But it is worth pondering. We encourage our children to think for themselves, to be creative, be individual thinkers. And yet we live in a world where one is expected to conform. In both action and thought.
Conform in action and thought?
In work we concern ourselves with pleasing bosses, not rocking the boat, remaining within organizational constraints. Ok, that is maybe an overstatement. But we are first and foremost concerned with conformity, not moving out of step. That is not all bad. But where does that leave creativity and individual thinking?
We have put together below a demo showing work we are doing providing online offline mobile editing from map or geoform.
Offline Mobile Editing from Map or Geoform
There are two perspectives possible when editing data in the field. Map-centric starts obviously with the map. Drop a point (line or polygon), and edit an associated attributes window pop up. There is a second or form-centric perspective. So starting with a form. This maybe a form associated with a feature. It might also be a custom form, required as part of a job; maybe for inspections or legal purposes, which is stored or distributed to concerned/interested parties.
Don’t you hate that. Thinking: I don’t understand your GIS web site, and product offering!
It might look nice, be very professional. But leaves you no wiser as to the product or services offered than before you started browsing. What a waste. Maybe the product is as empty as the Web site. But maybe not. If the latter, you are blowing it royally.
I came across a great example the other day. I know the company well. Know their staff, and the great work they do. They have just launched a new GIS mobile solution suite. A tonne of work has gone into this, their first true products. But visit the Web site and …. you’ll see polish and professionalism, some high level descriptions, mostly marketing messages, but are left with little else. Just ‘Contact us for more Info’.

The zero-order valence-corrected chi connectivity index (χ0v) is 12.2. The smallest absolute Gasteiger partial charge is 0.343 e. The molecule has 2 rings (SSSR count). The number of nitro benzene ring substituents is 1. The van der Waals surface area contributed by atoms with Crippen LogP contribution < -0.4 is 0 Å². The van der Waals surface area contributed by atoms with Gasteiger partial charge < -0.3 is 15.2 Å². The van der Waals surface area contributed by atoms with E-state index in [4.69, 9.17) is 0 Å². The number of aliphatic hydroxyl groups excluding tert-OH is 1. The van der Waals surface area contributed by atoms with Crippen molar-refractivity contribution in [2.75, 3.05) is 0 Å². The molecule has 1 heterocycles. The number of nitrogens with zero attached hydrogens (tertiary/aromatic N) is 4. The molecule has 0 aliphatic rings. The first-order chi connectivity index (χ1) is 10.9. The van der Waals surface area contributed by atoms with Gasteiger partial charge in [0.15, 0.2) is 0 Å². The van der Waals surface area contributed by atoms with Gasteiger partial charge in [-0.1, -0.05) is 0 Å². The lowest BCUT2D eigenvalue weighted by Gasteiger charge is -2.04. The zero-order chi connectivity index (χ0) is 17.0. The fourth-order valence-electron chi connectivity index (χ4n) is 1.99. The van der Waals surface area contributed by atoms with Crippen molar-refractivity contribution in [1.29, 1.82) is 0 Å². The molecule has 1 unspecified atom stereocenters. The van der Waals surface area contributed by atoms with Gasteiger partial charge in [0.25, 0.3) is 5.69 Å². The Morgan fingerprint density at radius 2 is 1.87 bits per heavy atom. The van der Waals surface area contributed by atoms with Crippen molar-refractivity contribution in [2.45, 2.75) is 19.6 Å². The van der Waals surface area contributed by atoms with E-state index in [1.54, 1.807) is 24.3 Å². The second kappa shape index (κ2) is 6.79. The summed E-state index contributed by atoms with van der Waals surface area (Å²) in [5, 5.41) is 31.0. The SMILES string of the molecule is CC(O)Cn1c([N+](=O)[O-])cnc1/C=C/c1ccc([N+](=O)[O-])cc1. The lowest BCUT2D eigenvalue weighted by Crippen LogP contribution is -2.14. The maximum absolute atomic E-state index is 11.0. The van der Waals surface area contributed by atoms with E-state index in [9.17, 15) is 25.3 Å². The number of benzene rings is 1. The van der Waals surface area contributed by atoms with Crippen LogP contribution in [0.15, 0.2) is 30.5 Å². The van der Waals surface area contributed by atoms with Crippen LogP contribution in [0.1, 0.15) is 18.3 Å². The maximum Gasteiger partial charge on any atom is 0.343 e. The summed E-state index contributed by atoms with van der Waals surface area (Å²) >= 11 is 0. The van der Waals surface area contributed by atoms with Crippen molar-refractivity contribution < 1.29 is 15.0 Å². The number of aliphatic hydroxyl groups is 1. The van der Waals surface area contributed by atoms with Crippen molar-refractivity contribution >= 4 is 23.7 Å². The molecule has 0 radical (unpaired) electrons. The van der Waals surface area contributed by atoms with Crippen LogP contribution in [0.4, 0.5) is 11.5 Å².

Its a question worth asking: where do great GIS ideas come from?
I attend plenty of conferences. Its always a pleasure to see how companies and individuals are applying the technology. Always, there are a small group who stand out. Those with unique ideas and products. These are often breathtakingly simple. See Valarm and their work with monitoring and sensors for an example.
Where do great GIS ideas come from?
So do innovators sit in dark rooms on stormy nights pen in hand, feverishly scribbling down ideas?
We often have clients come to us and request we build a mobile app for iPad and/or iPhone. Our first question, before touching on functionality is: should you build a mobile GIS app for Apple devices only?
There are many reasons why building a mobile GIS app for just one platform (Apple iOS in this case) makes sense. Maybe your staff all have, and love, iPads and iPhones. They are comfortable with Apple products, and your IT department is set up to support iOS devices alone. I know many iOS fans who would cringe at the suggestion of switching to Android, for example. Apps which run on Apple devices are usually (and we will come back to this) written in a programming language called Objective-C. A language unique, or native, to Apple.